Use the best FRET method for your application.
Dr. Chris Baumann, MAG Biosystems
Förster resonance energy transfer (FRET) has become a common technique in fluorescence microscopy. For FRET to occur, two fluorochromes must be within a defined distance of one another (typically <10 nm) and have their dipoles correctly oriented. Under these conditions, when one fluorochrome (donor) is excited, its excited-state energy can be transferred to the second fluorochrome (acceptor) via a nonradiative transfer. Under ideal conditions — which rarely, if ever, exist — the excitation will selectively excite the donor, and the emission profiles of the donor and acceptor will not overlap.
Excitation and emission profiles of CFP and YFP, a popular FRET pair, are shown. Notice that there is significant overlap of the CFP emission into the YFP emission channel (donor bleedthrough).
In reality, the broad spectral properties of the fluorescent probes that are commonly used for FRET are far from ideal (see Figure). An additional complication is that the stoichiometry between the donor and acceptor probes is not always 1:1. As a result, several methods have been developed to separate the actual FRET signal from the noise. These include direct emission ratios, sensitized emission, acceptor photobleaching and polarized FRET experiments.
FRET experiments can be divided broadly into two classes. The first type, called intramolecular FRET, occurs when the donor and acceptor are linked to a single moiety, and changes within this moiety result in a change in FRET. These types of constructs have been used as small ion sensors for Ca2+ and cAMP monitors of caspase activity, among others.
To monitor intramolecular FRET, you simply excite the donor and calculate the intensity ratio of the donor and acceptor emissions. Because the stoichiometry of the two probes is always 1:1, the amount of direct excitation of the acceptor and donor emission bleedthrough is constant. Therefore, any change in the resulting emission ratio will reflect changes in the level of FRET. Often, these sorts of analyses are performed using a filter wheel to select the emission wavelengths sequentially. Because the ratio typically is determined on a pixel-by-pixel basis, any intracellular movement that occurs between the two sequential images could introduce an error into the analysis. This inaccuracy can be eliminated by using a device such as the MAG Biosystems DV2 and DC2, which allow the two emission channels to be acquired simultaneously.
The other class of FRET, intermolecular, occurs when the donor and acceptor probes are attached to independent molecules and are brought together via intermolecular interactions. In this case, the stoichiometry of the two probes can vary at each point in the cell. Even without FRET occurring, significant changes in the donor-to-acceptor ratio across the cell are possible, precluding a simple emissions ratio analysis. An attempt to overcome these complications, often called sensitized emission, involves acquiring a series of correction images both with individually labeled and dual-labeled cells. Although this approach can be effective, it is hampered by the additional noise imparted into the analysis as a result of the level of mathematical manipulations required.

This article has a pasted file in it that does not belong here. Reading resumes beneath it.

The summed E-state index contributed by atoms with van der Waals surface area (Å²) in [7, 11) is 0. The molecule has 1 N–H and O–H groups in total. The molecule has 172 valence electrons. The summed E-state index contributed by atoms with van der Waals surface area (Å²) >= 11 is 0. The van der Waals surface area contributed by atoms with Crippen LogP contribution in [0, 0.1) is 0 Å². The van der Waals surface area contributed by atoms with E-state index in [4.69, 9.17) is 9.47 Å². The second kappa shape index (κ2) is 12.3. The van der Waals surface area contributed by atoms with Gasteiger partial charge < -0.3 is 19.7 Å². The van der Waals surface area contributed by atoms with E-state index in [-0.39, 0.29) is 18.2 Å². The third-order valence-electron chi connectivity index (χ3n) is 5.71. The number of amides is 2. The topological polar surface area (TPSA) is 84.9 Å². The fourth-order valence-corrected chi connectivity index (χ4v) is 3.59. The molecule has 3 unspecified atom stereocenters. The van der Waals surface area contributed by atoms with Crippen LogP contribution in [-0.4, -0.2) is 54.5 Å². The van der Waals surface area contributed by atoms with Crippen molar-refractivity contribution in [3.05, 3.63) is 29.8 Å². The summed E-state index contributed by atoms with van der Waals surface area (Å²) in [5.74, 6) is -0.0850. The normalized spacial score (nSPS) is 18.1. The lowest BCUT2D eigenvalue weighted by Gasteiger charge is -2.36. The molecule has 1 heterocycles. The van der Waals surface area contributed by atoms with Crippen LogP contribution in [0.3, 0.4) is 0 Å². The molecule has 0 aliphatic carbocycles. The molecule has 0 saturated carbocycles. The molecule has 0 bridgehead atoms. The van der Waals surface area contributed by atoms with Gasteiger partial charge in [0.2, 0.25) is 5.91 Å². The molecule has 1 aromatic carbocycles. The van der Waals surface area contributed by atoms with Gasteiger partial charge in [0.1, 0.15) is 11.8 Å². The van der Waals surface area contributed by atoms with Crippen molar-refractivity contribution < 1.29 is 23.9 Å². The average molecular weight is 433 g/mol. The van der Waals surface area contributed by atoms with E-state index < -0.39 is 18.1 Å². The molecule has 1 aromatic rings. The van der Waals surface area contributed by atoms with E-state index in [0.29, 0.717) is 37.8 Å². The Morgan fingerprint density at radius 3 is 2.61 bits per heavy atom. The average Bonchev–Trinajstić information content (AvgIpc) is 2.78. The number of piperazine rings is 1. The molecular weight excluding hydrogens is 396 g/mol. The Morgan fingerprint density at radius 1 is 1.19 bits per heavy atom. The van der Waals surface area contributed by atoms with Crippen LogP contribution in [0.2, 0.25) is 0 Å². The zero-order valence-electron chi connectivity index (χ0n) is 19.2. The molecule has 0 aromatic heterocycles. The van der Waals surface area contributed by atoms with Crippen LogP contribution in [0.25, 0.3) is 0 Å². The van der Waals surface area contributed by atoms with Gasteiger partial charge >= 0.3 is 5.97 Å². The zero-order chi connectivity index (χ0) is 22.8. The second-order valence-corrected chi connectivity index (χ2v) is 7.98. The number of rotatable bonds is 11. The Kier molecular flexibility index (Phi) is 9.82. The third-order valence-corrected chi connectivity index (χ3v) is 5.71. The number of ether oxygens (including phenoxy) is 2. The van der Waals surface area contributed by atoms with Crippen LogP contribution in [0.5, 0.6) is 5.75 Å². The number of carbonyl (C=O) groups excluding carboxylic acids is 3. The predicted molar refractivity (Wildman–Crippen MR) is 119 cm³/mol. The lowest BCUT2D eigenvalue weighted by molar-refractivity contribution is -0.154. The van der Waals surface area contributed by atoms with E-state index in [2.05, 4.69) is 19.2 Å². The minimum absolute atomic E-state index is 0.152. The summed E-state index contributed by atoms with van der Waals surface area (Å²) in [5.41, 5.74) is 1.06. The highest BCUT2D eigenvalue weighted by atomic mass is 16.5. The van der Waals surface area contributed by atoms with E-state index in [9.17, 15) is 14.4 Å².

Another method for monitoring FRET is acceptor photobleaching, also known as donor dequenching. During FRET, the excitation energy of the donor is transferred to the acceptor, preventing donor emission in a process termed “quenching.” In acceptor photobleaching, an intense light source such as a laser is used to selectively photobleach the acceptor molecule while monitoring donor fluorescence. If FRET is occurring, the intensity of donor emission increases as a result of the loss of its FRET acceptor. The downside of this approach is that it cannot be used dynamically because the acceptor photobleaching process is irreversible. However, this method is well suited as a secondary confirmation FRET in conjunction with another FRET protocol. Therefore, having the ability to add a directed laser source to an existing widefield imaging system, such as the MAG Biosystems FRAP-3D, can be useful for this type of technique.
The final FRET method to be discussed is anisotropy FRET. When a fluorescence probe is excited with plane-polarized light, only the molecules whose fluorescence dipoles are in the correct orientation will be excited. When using a fluorescent protein, the rate of rotational diffusion is slow compared with its fluorescence lifetime, resulting in most of the emission being nearly parallel to the plane of excitation. This is referred to as high anisotropy. However, when FRET occurs, some rotation usually exists between the donor and acceptor dipoles, resulting in a loss in anisotropy. This change in anisotropy can be monitored by exciting the donor with plane-polarized light and by monitoring the acceptor emission intensity parallel and perpendicular to the plane of excitation. Anisotropy is calculated by the following equation:
where I|| is the emission intensity parallel to, and I^ is the emission intensity perpendicular to, the excitation polarization. Because fluorescence anisotropy typically is calculated pixel by pixel, intracellular movement occurring between the two sequential images could introduce an error in the analysis. Again, this can be eliminated by using the MAG Biosystems DV2 and DC2.
Meet the author
Chris Baumann is a product manager at MAG Biosystems in Pleasanton, Calif.; e-mail: firstname.lastname@example.org.